The structure of the Scarborough Subway Extension has been changed from “TBD” to “Progressive Design Build” where first a partner is chosen with a Development Phase Agreement, and then a Project Agreement once design reaches the point of locking in the construction phase. Note that “Design Build” does not include operation and maintenance as the SSE will be part of the TTC’s subway system.
The Yonge North Subway Extension to Richmond Hill has slipped slightly for issuance of the Request for Qualifications and of the Request for Proposals, but this is offset by moving the contract award up from Fall to Summer 2023.
Several GO Transit projects are listed for award in 2021, but they have not yet been announced.
Beyond the works already in progress, no transit projects are up for award before Fall 2022. This means that if the Ford government is re-elected, they will have batch of ready-to-go announcements, but if not, there would be a last ditch chance to review some contracts either as to content (project details) or future operating principles (private vs public). Whether a Liberal or NDP government (or a coalition) would do this remains to be seen.
Updated October 14, 2021 at 12:50 am: Metrolinx’ responses to the absence of material on Osgoode Station, and of the suggestion of “ballot stuffing” have been added.
After the recent online consultation session for the Downtown Segment of the Ontario Line (Osgoode to Corktown), several issues came to mind and I wrote to Metrolinx for clarification. They have not yet answered most of them.
The Depth and Complexity of Queen Station
The cross-section for Queen Station included in the presentation shows an Ontario Line deep underground. This station is deeper than the City Hall Station on the Relief Line which was located immediately west of Yonge Street.
These two drawings are not at the same scale. The illustration below clips portions of each with scales adjusted to match. In both designs, the new structure leaves a gap below the existing station for structural support. However, with the Ontario Line directly under the Yonge Line, the concourse level (one above platform level) cannot share the same vertical “slice” that the Relief Line, offset from the Yonge Line, uses. This forces a deeper station than would otherwise be needed.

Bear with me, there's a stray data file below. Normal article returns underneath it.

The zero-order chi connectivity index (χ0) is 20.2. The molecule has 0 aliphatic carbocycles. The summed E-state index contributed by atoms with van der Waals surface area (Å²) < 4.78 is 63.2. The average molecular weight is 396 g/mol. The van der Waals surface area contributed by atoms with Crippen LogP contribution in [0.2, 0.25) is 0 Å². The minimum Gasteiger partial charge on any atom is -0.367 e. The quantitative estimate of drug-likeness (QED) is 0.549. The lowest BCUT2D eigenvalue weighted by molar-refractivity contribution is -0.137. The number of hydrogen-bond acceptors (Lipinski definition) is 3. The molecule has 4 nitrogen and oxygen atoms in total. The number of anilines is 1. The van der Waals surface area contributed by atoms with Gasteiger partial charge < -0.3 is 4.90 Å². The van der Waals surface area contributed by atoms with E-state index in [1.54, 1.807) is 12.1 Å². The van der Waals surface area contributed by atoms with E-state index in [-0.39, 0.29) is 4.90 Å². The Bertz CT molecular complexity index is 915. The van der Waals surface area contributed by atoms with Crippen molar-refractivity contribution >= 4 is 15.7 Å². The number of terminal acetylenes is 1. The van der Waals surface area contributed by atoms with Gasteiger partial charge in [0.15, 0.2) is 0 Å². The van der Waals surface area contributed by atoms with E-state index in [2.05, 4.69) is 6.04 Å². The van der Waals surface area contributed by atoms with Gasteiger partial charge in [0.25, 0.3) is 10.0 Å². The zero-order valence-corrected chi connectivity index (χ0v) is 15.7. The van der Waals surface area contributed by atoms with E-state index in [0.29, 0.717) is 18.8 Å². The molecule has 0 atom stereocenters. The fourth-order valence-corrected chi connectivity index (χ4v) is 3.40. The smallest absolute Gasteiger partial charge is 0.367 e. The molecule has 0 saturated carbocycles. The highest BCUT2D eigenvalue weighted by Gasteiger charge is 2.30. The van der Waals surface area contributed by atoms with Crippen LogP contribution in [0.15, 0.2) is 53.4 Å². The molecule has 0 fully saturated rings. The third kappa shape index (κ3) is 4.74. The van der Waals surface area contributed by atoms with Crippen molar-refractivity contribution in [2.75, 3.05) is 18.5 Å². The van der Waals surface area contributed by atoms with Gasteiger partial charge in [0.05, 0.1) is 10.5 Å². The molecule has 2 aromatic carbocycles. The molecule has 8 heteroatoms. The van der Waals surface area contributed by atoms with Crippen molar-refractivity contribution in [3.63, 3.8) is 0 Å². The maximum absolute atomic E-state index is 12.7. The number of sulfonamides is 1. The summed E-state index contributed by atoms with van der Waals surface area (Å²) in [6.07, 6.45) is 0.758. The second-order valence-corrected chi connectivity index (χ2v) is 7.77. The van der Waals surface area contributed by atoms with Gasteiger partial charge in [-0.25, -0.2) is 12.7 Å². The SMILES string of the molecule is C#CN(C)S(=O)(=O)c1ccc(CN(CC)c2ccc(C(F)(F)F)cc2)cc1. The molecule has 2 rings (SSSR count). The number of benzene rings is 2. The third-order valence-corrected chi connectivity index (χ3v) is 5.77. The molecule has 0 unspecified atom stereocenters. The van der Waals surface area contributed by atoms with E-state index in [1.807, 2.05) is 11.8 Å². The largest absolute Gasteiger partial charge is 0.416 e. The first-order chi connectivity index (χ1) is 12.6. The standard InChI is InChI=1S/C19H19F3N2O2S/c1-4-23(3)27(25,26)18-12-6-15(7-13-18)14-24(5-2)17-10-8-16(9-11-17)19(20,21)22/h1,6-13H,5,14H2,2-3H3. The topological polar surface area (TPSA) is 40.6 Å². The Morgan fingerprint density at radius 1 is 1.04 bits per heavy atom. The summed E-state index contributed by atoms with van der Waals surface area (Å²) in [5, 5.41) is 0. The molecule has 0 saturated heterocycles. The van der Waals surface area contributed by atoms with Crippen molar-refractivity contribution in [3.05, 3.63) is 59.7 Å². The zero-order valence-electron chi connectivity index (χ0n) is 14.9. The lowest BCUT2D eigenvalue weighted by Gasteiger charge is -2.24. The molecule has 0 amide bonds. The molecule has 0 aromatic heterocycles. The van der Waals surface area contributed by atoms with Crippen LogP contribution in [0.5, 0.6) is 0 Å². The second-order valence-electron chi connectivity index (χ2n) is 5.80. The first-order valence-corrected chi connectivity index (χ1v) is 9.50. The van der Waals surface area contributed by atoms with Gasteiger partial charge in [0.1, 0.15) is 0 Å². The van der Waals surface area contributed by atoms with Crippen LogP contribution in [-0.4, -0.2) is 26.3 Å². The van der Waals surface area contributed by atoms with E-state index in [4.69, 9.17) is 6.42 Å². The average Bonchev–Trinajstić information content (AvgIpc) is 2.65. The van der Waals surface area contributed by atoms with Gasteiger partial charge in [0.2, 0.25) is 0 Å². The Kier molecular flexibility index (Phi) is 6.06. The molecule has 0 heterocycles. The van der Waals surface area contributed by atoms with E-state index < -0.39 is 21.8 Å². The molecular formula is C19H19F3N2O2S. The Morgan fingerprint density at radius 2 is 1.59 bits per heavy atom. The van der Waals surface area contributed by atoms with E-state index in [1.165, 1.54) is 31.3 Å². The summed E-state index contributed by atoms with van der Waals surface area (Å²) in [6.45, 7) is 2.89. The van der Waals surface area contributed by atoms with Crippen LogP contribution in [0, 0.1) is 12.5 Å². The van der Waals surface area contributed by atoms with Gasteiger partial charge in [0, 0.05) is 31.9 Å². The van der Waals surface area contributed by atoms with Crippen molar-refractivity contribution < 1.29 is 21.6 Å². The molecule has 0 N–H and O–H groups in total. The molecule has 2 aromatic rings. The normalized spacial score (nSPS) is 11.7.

Metrolinx claims that transfer times between the two stations are actually shorter for the Ontario Line than the Relief Line, but this is hard to believe considering that OL riders must walk east or west at the concourse level just to reach an escalator upward from what would have been platform level on the Relief Line.
Note that in both cases, the level of the passageway under Queen Station (the remains of a never-used Yonge Station on a Queen line) connect to the circulation system of the new station. It is not clear, however, that the capacity of the existing passage, stairs and escalators is up to the potential level of transfer traffic. That problem is common to either design.
What Is Happening at Osgoode Station?
The meeting announcement clearly states that Osgoode Station would be up for discussion. This is a controversial site where Metrolinx plans to build a new entrance and access shaft where there is now a grove of trees on the northeast corner of Queen Street and University Avenue at Osgoode Hall. See: Ontario Line v Osgoode Hall. Trees on main streets downtown, let alone on an historic site, are not exactly common, and the Metrolinx plan verges on civic vandalism.
In particular, there is a proposal floating around at City Hall to substantially reconfigure University Avenue by extending the east sidewalk (shown below) into the northbound roadway. The trees at Osgoode Hall are an integral part of the new design.
This locations of station entrances for the Ontario Line are different than in the original Relief Line plans because the OL station box is shifted west. (See the article linked above for detailed layouts.) The Relief Line station ran from just west of University to York, with a new expanded entrance on the southwest corner at University and a completely new entrance at York and Queen. The Ontario Line station runs from west of Simcoe to University with new entrances through the Osgoode Hall lands and through an old bank on the southwest corner of Queen and Simcoe.